Nickolay Soychinov / AFP
This post originally appeared at Russia Beyond The HeadlinesAlthough there is currently much speculation about the performance of the world economy in 2012, one thing seems clear: Developed capitalist countries will face economic contraction or sluggish growth while the developing world will surge. According to the World Bank’s recent Global Economic Prospects report, the eurozone may contract by 0.3 per cent while the United States will at best have a gain of 2.2 per cent. The world economy as a whole will grow this year by 2.5 per cent, thanks to a predicted 5.4 per cent expansion in the economies of developing countries.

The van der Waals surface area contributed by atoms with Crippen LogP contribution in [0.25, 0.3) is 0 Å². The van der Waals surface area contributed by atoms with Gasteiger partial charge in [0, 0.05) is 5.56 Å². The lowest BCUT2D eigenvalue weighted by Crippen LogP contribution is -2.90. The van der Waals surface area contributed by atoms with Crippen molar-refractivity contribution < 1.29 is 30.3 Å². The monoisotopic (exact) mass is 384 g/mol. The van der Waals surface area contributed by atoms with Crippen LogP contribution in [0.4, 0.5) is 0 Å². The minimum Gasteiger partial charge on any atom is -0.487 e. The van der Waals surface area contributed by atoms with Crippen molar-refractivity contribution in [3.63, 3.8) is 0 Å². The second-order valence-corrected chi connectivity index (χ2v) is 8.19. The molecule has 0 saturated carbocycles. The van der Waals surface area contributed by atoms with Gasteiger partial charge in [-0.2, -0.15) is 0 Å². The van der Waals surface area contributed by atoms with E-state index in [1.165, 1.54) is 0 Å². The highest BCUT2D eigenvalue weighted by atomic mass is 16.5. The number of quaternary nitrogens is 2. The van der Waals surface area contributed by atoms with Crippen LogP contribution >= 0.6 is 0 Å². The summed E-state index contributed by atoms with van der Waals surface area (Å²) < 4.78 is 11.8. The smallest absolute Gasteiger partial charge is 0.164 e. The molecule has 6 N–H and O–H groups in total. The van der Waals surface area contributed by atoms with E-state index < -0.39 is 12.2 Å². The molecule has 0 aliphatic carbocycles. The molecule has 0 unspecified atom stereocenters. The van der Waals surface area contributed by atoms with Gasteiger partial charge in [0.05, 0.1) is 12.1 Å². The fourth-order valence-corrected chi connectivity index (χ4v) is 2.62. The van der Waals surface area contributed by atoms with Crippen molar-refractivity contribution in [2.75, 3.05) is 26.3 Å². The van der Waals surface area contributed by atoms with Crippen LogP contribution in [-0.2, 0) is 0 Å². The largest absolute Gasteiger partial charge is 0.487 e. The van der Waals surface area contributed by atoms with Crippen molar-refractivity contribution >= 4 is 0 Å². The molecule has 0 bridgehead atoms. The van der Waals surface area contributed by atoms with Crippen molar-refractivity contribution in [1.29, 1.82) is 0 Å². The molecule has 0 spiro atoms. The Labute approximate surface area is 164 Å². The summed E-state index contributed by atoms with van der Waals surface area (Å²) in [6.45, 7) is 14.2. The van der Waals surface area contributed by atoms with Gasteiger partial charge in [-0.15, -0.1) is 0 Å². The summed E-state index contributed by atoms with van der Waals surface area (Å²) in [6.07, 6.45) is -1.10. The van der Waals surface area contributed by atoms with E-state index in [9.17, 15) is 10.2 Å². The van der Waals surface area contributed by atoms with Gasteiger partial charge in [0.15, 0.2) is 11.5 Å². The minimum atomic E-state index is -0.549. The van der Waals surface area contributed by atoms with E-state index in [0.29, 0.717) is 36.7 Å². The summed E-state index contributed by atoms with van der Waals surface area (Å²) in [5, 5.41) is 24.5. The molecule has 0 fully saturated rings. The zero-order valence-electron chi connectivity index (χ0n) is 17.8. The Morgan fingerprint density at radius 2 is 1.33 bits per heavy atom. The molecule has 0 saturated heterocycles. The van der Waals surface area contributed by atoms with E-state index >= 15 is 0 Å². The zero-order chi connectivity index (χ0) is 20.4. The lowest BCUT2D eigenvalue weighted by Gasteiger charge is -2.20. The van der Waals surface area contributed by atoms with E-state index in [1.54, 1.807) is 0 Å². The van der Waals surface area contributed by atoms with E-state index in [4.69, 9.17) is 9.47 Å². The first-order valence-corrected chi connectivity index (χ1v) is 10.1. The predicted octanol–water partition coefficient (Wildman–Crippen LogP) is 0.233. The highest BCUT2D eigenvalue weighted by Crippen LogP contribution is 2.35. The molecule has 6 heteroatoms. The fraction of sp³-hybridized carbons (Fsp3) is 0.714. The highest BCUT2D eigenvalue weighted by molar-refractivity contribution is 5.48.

Just as happened three years ago, the world will be rescued from economic collapse by the growth in emerging countries, first of all by their leading group, the BRICS – Brazil, Russia, India, China and South Africa. This phenomenon will prove true the International Monetary Fund’s prediction that the emerging economies as a whole will by 2013 produce more than half of global output measured at purchasing power parity (PPP). This epochal global change is the consequence of two decades of economic expansion in four of the BRICS member-countries.
Since 1992, China’s GDP increased 5.3 times, India’s rose by 3.5 times and Brazil’s more than three. It is noteworthy that this growth went hand-in-hand with the structural diversification of economies, renovation of their industrial base and infrastructure as well as an expansion of purchasing power, social services and public welfare.